Is the Act Protecting the Special Counsel Unconstitutional?
This episode examines the constitutionality of the Special Counsel Independence and Integrity Act – bipartisan legislation that, if passed, would impose regulations on firing a Special Counsel (such as Robert Mueller). Although the bill is stalled for now, legal thinkers continue to offer a range of views on its constitutionality. Joining host Jeffrey Rosen to explore both sides of the debate is Josh Geltzer of Georgetown, arguing that the bill is not constitutional, and Eric Posner of University of Chicago, arguing that it is.
BONUS: Hear Senator Chris Coons (D-DE) – one of the co-sponsors of the act – discuss it with Jeffrey Rosen on a special bonus episode, recorded the same day that Senator Mike Lee (R-UT) voted to stall the bill on the Senate floor.
Joshua Geltzer serves as the founding executive director of the Institute for Constitutional Advocacy and Protection, and as a visiting professor, at Georgetown University Law Center. He is also an ASU Future of War Fellow at New America. Geltzer was formerly senior director for counterterrorism and deputy legal adviser at the National Security Council, and previously served as counsel to the assistant attorney general for national security at the U.S. Department of Justice.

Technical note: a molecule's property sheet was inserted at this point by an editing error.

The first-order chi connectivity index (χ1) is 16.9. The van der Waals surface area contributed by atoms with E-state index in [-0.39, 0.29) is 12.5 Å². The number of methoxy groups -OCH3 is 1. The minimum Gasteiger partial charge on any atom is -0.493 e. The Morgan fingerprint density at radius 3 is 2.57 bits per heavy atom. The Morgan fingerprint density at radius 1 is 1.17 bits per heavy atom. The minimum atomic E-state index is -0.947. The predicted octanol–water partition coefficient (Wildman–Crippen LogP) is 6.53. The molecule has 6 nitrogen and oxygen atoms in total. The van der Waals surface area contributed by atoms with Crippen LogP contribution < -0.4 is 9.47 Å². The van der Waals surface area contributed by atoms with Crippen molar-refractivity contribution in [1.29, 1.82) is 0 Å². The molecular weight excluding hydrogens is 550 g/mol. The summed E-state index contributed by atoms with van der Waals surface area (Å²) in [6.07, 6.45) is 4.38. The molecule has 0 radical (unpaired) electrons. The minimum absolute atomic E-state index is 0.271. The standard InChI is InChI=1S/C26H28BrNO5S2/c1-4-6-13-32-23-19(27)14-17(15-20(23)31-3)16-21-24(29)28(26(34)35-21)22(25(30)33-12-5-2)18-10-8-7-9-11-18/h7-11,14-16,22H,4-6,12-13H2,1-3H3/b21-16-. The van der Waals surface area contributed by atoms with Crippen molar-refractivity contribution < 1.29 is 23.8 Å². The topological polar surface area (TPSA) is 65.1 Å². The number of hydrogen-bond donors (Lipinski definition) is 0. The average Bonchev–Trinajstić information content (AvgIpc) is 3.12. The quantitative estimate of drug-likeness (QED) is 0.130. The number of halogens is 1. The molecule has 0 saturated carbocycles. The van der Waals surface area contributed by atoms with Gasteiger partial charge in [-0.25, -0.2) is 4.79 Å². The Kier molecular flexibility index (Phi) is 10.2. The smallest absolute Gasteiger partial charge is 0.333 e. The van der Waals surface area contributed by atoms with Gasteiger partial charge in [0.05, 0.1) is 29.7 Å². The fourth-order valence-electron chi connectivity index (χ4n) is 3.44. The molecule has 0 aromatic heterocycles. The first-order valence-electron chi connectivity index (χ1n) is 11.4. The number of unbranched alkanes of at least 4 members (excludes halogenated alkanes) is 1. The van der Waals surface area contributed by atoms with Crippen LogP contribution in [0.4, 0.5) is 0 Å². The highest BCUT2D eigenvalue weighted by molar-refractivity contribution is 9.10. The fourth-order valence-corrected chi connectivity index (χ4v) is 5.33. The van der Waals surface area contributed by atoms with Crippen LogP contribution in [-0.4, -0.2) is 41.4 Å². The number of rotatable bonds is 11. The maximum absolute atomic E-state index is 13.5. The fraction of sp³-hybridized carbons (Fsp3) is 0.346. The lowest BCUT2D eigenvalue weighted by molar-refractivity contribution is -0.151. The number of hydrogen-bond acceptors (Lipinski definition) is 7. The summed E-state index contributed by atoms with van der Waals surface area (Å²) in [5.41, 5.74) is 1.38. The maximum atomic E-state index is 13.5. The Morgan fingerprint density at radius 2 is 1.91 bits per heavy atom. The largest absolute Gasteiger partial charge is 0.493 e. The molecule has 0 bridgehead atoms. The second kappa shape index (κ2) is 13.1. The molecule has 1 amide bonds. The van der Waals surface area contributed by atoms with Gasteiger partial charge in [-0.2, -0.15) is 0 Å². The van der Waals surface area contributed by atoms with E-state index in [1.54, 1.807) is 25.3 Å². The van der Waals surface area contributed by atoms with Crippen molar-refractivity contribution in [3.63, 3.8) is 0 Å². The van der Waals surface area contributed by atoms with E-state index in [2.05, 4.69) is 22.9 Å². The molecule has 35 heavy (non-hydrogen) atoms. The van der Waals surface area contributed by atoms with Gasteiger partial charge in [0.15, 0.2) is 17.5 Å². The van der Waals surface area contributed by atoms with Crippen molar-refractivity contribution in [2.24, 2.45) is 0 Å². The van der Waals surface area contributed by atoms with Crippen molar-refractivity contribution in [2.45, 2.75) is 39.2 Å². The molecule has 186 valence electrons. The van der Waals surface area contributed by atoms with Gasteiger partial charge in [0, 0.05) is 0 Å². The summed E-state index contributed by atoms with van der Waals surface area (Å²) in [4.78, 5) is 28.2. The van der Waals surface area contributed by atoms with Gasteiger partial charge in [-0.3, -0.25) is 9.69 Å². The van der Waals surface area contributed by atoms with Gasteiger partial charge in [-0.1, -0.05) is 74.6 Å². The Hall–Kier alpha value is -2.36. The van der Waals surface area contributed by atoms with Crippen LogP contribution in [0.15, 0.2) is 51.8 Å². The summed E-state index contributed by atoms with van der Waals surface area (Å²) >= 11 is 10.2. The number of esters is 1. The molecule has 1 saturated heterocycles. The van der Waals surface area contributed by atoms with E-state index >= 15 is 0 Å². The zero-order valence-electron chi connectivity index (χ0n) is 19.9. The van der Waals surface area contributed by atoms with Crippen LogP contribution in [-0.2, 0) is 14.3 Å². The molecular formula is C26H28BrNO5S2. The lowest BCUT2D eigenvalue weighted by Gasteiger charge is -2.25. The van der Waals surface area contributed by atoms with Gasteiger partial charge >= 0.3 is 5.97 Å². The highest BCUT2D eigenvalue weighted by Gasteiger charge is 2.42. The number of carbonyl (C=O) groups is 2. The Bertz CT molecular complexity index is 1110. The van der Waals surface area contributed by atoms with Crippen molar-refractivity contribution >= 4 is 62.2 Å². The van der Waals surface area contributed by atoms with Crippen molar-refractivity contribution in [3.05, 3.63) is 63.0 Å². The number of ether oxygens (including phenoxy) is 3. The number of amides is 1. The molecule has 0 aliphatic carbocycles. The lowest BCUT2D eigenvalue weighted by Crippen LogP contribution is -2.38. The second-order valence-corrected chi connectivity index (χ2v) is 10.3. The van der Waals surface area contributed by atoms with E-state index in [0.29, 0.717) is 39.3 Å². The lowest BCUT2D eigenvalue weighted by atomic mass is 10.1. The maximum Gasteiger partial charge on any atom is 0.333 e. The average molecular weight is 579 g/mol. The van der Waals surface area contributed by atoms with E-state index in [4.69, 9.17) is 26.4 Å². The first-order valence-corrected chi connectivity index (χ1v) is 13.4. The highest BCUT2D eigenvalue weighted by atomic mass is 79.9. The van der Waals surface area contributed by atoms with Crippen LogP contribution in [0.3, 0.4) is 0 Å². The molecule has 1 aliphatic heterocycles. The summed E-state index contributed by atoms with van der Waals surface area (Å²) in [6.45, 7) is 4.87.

Eric Posner is Kirkland and Ellis Distinguished Service Professor of Law at the University of Chicago Law School. He teaches and writes in the areas of constitutional law, international law, and financial regulation. His books include The Executive Unbound: After the Madisonian Republic (co-written with Adrian Vermeule). He is also a fellow of the American Academy of Arts and Sciences and a member of the American Law Institute.
Jeffrey Rosen is the President and Chief Executive Officer of the National Constitution Center, the only institution in America chartered by Congress “to disseminate information about the United States Constitution on a nonpartisan basis.”
- Summary of S.2644 – The Special Counsel Independence and Integrity Act from Congress.gov
- Morrison v. Olson (1988)
- Myers v. United States (1926)
- Humphrey’s Executor v. United States (1935)
- Edmond v. United States (1997)
Our Interactive Constitution is the leading digital resource about the debates and text behind the greatest vision of human freedom in history, the U.S. Constitution. Here, scholars from across the legal and philosophical spectrum interact with each other to explore the meaning of each provision of our founding document.
Article II, Section 2: Treaty and Appointments by John O. McGinnis and Peter M. Shane
This episode was engineered by Greg Scheckler and produced by Jackie McDermott, with research and booking by Lana Ulrich, Jackie McDermott, Madison Poulter, and Ben Roebuck.
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